4 A savings buffer for life’s uncertainties
The cost of living crisis has put substantial pressure on household finances making it difficult to save money. Many households will be using their savings to help balance their budgets. But, if you possibly can, putting some money aside regularly will help you deal with life’s financial shocks.
Keep the money in an account where you have instant (or ‘easy’) access to the money when you need it. Avoid fixed-rate accounts as you may incur a charge if you withdraw funds to pay unexpected bills.
Whilst it may be difficult to build up this rainy-day fund with day-to-day financial pressures you should ideally aim to have tucked away the equivalent of at least three months of household spending. But if you have dependents and/or your work is less secure you may want more. Having this available means that there is no need to panic if events result in unexpected bills or if you are temporarily unemployed.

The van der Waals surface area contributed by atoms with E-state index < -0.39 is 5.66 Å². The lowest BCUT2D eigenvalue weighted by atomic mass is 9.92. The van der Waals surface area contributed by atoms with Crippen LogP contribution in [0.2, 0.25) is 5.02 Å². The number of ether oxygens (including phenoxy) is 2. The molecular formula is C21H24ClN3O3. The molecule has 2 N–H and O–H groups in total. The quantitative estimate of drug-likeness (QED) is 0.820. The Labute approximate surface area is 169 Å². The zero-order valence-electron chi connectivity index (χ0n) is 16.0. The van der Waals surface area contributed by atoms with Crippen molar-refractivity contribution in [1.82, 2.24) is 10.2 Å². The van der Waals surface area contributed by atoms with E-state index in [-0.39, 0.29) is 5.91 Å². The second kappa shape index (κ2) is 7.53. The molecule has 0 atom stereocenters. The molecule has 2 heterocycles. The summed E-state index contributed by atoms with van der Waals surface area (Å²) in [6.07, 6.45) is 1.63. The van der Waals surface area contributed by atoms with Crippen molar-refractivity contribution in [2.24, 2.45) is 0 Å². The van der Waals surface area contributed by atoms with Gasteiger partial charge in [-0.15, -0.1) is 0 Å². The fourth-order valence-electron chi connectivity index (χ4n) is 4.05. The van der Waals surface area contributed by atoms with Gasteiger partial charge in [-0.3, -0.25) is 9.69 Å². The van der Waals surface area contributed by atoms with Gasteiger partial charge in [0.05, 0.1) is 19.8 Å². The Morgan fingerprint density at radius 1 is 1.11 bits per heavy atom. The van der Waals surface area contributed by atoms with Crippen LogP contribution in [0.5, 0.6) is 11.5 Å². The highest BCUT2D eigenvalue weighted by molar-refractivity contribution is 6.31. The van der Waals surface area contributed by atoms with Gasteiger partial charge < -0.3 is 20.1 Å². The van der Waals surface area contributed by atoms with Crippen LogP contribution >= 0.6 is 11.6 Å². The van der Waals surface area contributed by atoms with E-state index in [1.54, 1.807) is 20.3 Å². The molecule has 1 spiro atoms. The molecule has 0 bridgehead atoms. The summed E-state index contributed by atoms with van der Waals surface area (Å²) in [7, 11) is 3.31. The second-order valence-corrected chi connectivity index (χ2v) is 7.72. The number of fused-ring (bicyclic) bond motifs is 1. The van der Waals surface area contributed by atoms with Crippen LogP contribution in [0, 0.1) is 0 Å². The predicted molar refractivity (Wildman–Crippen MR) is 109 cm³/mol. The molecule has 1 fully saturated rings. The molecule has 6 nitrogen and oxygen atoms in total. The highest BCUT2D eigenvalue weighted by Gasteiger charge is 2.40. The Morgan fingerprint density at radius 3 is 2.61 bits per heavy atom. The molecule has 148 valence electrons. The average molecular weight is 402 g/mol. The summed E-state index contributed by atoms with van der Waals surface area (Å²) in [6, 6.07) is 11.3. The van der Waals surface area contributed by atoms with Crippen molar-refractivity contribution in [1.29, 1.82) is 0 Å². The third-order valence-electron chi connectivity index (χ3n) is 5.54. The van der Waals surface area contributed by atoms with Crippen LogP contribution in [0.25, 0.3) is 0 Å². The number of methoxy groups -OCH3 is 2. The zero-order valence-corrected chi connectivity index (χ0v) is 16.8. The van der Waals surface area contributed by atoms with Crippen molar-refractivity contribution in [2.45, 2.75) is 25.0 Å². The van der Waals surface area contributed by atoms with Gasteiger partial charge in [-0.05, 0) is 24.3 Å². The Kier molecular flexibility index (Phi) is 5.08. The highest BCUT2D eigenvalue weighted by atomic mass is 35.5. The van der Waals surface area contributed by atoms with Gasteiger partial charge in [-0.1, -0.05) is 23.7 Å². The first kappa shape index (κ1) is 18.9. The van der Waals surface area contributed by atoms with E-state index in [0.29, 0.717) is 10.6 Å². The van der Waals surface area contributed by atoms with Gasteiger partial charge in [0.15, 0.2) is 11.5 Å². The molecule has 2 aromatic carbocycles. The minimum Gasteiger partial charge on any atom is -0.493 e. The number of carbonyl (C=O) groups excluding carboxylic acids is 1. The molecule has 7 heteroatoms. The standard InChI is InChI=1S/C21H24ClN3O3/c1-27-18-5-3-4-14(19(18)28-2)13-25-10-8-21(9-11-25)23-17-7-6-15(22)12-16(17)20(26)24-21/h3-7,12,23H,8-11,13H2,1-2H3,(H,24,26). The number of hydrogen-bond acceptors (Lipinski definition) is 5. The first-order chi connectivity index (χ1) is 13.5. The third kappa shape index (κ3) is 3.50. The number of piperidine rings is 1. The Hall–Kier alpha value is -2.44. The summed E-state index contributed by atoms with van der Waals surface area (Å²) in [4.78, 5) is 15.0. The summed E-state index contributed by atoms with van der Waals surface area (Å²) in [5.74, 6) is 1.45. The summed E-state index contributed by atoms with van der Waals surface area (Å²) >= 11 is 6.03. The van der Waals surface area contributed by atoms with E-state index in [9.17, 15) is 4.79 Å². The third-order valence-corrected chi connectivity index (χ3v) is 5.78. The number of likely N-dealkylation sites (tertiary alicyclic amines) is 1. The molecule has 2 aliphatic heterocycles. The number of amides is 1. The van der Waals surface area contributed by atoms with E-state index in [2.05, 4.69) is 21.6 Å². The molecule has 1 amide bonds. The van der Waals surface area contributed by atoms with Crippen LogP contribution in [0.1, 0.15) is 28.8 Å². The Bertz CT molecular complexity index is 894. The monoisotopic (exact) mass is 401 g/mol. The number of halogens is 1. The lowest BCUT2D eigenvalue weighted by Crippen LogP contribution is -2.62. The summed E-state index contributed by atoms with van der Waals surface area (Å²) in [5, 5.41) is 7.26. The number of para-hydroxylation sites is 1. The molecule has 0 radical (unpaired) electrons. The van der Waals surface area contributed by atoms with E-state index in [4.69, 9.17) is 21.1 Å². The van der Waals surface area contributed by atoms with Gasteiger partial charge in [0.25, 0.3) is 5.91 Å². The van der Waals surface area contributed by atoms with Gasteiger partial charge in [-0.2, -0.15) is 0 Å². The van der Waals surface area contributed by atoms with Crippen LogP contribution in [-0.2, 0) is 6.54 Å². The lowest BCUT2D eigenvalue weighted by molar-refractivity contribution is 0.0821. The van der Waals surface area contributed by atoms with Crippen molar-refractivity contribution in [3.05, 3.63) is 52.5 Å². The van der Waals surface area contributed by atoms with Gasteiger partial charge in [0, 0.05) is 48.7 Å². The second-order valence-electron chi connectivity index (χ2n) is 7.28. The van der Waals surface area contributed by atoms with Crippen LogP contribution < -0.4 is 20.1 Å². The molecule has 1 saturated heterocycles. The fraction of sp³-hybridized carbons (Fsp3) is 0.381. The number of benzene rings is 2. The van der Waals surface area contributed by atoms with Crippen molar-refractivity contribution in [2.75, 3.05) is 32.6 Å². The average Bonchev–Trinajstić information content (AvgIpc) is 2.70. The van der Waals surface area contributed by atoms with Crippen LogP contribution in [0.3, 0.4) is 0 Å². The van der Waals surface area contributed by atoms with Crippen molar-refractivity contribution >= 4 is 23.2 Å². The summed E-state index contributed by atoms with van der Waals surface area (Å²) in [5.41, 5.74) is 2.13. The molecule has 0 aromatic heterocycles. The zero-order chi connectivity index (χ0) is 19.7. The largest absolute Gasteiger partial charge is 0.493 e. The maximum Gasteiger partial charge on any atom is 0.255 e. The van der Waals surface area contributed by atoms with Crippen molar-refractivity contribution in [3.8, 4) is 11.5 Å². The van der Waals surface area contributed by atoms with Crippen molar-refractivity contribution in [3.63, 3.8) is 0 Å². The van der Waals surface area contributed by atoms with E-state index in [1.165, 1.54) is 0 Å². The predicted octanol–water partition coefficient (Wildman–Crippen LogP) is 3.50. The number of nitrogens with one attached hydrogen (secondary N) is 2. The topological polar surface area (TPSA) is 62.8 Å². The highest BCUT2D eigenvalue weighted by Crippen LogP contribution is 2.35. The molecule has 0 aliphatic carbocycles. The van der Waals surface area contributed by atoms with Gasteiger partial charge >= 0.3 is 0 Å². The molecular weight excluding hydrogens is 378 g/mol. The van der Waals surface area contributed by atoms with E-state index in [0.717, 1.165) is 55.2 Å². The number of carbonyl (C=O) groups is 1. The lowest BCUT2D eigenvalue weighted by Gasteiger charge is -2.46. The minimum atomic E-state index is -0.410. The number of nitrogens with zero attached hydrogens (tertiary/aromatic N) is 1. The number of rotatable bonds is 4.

So check your position. How much cash do you have in a rainy-day fund? Is this above or below the three months’ target?
Try to get into the habit of putting money into your savings account as soon as you receive your monthly pay – even if it’s just £10 or £20 a month. If you wait until the end of the month, you risk finding that you have spent the money instead.
What should you do if you haven’t got a savings buffer and have no current scope to save? Perhaps your income is fully taken up covering living costs?
Some people in this situation can make small savings through minor changes – which can add up over time. For example, some people use mobile apps to round up debit card and digital purchases to the nearest pound, moving the extra pence to a savings account.
You might want to look at sites like cost of living help guide.for some tips and tricks, particularly their
Additionally you could look at how you could trim your spending to provide more scope to save more – both for your rainy-day fund and perhaps for your pension too. We’ll look at this next.